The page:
The E-Sylum:  Volume 10, Number 24, June 17, 2007, Article 8


Dick Johnson writes: "This October there will be a nationwide
celebration of American archives. Here in Connecticut the State
Archivist, Walter Woodward, is asking all organizations that have
archive files to send him a summary so he can post on his blogsite  State Archivist Mark Jones is asking these
organizations to contact him at to coordinate
these activities. Perhaps your state has similar plans.

"There is a wealth of numismatic material buried in archives around
America. It remains for numismatists with a curiosity, honesty (and
a lot of time!) to ferret out this information. Archivists want to
assist you but will not do the work for you. You must physically
visit the archives, museum, library, historical society or whatever
and be prepared to dig for yourself.

"I have learned a lot of tips in my years of document digging.
Perhaps it would be useful to list my Top Ten Tips with the hope
this will inspire fellow numismatists to research some topic of
great interest to them (and with the hope of article or book

(1) Do your homework ahead of time. Learn as much as possible about
the subject you will research. Review this shortly before your visit
so this information is fresh in your mind. This will save you time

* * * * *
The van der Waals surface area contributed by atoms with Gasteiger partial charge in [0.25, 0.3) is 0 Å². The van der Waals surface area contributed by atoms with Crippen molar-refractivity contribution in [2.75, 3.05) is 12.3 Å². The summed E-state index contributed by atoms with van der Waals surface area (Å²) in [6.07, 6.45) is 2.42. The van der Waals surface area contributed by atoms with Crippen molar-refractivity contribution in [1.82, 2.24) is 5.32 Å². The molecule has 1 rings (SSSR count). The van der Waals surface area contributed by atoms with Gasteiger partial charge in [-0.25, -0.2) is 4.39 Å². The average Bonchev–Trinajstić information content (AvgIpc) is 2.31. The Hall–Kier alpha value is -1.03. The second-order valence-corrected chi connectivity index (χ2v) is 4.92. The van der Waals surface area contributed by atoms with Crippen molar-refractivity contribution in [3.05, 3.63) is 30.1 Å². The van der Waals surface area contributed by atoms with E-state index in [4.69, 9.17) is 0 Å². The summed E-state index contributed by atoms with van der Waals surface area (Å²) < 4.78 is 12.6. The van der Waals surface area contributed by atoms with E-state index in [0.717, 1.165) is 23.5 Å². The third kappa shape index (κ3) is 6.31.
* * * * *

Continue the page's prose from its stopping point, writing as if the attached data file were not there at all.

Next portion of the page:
so you won't have to search your notes instead of their documents
on site.

(2) Prepare a list of people, events and dates and keep this handy.
If any records are digital, prepare a list of all possible keywords.

(3) Plan ahead. Contact the archivist by letter, phone or email. Be
brief and specific in your request. In a follow-up letter list your
credentials -- they have every right to check you out. Give dates
you plan to visit (but don't be dissatisfied if you are not
accommodated right away -- it took me 18 months to get into the
Tiffany & Co archives).

(4) Often the material you want to see is stored offsite, or may
require some time to bring to the work area. Work with the archivist
to ask for only the amount of material that can be easily examined
in one day. Don't request so much material that you won't have time
to examine it all.

(5)  Ask for a 'finding aid.'  Most archives have these. Some are
even on the internet so you have access to these in advance. For
some (like for the National Archives), this is a bound book.

(6)  Bring a photo ID.  Most archives require these and will
photocopy it.

(7)  Team up with a fellow numismatist. Most archives will allow
two people to work together. Two heads are better than one and often
provide insight to a research problem at the time it comes up.  (I
teamed up with minting expert Craig Sholley to visit the Pennsylvania
state archives and author Katie Jaeger to visit Tiffany & Co

(8)  Abide by the archive's rules. Expect these. Most will require
you to wear those darn white gloves as you handle anything. (I have
one idiosyncrasy -- I wear a white condom glove on my left hand and
handle everything one-handed while I write notes with my right hand.
If I need both hands I have to turn on the tape recorder.)

(9)  Leave your pens at home. No ink pens or ballpoint pens allowed,
or anything else that might damage a piece of paper.

(10)  Don't wait to the last half hour before closing time to order
your photocopies if the staff does these. Expect some archives to do
these after you leave and will mail these to you, or pick up at your
next visit.

"Please, some of you other researchers -- like Roger Burdette --
what archive tips have you?"

  Wayne Homren, Editor

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